Ingredient Spotlight: Saffron

We are exploring one of the most revered spices in history: saffron.


Saffron (pronounced “sa-frohn”) is a spice derived from the “saffron crocus” flower. These flowers are known by their bright, purple color. The spice itself comes from the plant’s three yellow stigmas, making saffron extremely difficult (and expensive!) to extract. Saffron is native to the Mediterranean, particularly areas in Greece and Egypt, as well as areas of the Middle East. Most saffron imported to the U.S. comes from Spain and is grown in Iran.

Saffron is certainly a powerhouse within the spice world. This spice has been enormously popular throughout its over 3,000 year old history as a widely traded commodity in the spice trades. Saffron has maintained its popularity not only for its flavor but also for its effectiveness in dying textiles and uses in cosmetics and medicines. Saffron has invoked legends and stories within Greek and Roman mythology as well as ancient religious texts. It has even been claimed to enhance feelings of happiness.

So how does one use this ancient spice in everyday cooking?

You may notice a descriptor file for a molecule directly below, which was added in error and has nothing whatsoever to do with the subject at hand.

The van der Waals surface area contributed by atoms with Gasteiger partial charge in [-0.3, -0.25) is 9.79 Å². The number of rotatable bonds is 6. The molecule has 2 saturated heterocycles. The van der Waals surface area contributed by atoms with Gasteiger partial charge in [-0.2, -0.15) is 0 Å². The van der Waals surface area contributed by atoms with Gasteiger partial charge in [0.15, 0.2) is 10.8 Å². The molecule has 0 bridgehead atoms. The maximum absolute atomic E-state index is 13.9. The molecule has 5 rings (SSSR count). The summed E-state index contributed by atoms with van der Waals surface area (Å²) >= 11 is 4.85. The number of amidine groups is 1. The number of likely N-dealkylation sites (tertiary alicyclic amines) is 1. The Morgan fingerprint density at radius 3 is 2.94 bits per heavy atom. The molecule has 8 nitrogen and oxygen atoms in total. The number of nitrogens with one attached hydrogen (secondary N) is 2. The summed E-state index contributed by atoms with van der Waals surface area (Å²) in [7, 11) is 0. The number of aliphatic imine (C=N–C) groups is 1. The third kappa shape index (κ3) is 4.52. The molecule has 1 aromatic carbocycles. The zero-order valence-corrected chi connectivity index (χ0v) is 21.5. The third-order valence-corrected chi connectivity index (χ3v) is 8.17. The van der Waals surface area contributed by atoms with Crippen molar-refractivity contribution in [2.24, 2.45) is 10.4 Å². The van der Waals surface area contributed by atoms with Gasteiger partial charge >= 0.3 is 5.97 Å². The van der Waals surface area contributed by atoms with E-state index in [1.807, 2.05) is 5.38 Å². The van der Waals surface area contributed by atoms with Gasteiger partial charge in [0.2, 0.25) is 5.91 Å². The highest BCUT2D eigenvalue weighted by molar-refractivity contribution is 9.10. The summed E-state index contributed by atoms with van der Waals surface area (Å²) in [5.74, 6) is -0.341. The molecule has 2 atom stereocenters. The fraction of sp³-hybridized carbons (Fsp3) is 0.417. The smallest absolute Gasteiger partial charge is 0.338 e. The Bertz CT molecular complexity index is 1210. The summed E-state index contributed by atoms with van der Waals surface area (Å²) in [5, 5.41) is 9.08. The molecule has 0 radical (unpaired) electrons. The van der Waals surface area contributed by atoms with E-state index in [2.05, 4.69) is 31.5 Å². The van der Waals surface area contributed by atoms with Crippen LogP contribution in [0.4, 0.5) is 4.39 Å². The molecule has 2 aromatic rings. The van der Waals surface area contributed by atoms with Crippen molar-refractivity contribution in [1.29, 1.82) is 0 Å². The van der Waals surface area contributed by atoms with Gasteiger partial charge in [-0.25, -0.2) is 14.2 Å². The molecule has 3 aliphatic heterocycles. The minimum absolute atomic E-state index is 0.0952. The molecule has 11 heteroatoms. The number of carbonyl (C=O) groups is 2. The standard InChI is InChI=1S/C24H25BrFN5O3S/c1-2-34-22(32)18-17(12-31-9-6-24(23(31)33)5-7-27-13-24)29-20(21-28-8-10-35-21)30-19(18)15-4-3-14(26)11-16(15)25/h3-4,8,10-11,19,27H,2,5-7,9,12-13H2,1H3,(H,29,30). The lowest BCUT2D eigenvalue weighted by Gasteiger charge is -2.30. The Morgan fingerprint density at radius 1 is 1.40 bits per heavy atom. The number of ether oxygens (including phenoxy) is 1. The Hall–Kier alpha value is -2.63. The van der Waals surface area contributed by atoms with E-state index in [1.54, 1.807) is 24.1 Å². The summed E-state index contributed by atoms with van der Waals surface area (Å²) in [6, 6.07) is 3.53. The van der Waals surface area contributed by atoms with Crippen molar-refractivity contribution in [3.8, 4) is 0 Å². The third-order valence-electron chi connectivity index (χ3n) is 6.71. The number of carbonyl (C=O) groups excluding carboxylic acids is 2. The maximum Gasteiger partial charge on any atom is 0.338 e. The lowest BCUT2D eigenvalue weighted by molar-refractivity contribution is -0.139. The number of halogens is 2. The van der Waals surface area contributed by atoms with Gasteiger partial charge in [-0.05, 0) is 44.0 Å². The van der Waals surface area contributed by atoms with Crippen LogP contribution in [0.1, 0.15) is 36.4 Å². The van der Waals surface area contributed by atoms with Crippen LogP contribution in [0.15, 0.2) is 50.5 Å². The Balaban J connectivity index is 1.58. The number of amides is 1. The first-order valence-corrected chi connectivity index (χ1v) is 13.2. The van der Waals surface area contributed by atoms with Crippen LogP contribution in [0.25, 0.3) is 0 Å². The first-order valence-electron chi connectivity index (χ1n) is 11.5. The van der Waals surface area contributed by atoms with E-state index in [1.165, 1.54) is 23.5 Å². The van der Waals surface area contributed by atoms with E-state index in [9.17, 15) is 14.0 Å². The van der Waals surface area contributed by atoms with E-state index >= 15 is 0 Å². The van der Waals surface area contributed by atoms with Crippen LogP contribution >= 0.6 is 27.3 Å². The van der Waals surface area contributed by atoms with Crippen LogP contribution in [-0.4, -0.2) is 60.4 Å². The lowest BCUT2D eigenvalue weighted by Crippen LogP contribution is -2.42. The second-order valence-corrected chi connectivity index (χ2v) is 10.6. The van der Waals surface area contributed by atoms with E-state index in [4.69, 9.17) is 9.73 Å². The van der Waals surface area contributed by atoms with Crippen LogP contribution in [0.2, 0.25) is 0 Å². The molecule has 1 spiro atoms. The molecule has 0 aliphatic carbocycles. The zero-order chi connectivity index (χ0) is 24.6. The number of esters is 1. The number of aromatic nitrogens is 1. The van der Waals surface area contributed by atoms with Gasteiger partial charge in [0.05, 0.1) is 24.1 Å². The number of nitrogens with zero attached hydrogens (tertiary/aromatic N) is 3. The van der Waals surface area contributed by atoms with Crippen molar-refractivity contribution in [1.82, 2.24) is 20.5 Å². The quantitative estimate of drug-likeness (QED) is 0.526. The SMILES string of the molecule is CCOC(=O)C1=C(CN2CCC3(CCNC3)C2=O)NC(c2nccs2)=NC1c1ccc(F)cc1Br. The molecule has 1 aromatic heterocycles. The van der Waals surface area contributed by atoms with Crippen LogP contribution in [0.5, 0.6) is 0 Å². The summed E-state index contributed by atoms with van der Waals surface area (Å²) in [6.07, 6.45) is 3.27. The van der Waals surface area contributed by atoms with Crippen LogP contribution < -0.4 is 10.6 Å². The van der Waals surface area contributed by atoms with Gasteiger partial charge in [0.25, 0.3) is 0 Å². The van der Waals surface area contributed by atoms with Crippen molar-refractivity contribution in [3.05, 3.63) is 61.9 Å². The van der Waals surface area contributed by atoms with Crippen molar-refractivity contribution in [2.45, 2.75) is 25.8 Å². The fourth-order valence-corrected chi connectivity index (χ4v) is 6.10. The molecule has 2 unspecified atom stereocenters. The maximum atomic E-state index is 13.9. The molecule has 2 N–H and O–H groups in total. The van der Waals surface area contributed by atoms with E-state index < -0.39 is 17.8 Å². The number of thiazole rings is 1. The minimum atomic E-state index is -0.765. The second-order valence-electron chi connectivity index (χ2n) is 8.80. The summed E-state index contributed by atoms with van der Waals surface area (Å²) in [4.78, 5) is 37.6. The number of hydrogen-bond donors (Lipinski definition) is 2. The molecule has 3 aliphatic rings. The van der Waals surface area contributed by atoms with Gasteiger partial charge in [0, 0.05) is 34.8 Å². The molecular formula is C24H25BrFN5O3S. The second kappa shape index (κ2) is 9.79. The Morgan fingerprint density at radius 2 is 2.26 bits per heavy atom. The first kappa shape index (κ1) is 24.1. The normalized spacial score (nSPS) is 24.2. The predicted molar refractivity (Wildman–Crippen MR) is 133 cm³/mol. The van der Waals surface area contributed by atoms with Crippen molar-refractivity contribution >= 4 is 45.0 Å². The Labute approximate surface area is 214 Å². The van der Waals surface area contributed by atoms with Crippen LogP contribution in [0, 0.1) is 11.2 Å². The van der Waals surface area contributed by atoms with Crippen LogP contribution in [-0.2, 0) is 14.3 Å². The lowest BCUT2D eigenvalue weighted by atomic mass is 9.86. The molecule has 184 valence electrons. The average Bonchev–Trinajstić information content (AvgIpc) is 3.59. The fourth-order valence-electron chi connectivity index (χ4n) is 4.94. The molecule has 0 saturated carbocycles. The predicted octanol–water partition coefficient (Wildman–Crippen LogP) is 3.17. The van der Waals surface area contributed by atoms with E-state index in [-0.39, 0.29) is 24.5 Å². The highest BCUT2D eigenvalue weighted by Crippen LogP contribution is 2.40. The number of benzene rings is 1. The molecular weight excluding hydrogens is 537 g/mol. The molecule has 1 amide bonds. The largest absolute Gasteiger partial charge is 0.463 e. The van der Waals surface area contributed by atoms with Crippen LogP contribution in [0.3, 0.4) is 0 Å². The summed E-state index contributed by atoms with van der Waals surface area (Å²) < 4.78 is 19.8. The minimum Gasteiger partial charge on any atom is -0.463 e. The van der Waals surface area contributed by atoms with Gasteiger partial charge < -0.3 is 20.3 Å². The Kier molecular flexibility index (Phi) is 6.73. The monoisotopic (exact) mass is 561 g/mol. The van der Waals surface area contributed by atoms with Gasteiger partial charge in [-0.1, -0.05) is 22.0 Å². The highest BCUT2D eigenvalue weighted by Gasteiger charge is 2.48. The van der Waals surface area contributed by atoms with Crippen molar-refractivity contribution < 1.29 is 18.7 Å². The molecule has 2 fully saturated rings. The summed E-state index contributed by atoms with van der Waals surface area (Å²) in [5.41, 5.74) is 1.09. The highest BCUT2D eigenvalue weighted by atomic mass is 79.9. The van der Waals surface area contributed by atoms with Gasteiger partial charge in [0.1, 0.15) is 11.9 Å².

Saffron possesses a hay-like aroma and has a complex flavor ranging from bitter to semi-sweet depending on the food pairing. This flavor profile allows the spice to be used in multiple varieties of dishes ranging from risottos to shellfish. Saffron is traditionally seen in spice blends for popular Middle Eastern and Mediterranean dishes such as paella, curry, and bouillabaisse. However, the spice also appears in cheeses, pastries, rice and seafood. Saffron can be used to lighten the heaviness of a dish or to add a sweet and earthy flavor.


When cooking with saffron remember that a little goes a long way! If using the stigmas instead of a powdered version, many chefs recommend allowing the stigmas to soak in water for a few minutes to ensure you (and your dish!) receive the full flavor profile of this spice.


We use saffron to brighten a traditional, Milanese risotto with our Saffron-Herb Risotto with Roasted Broccolini. Our chef has chosen to pair saffron with fresh herbs such as Italian parsley and thyme to provide a new play on this filling and satisfying rice dish. Also try this spice in our Chicken Kebab over Saffron-Barberry Rice.

Happy cooking adventures!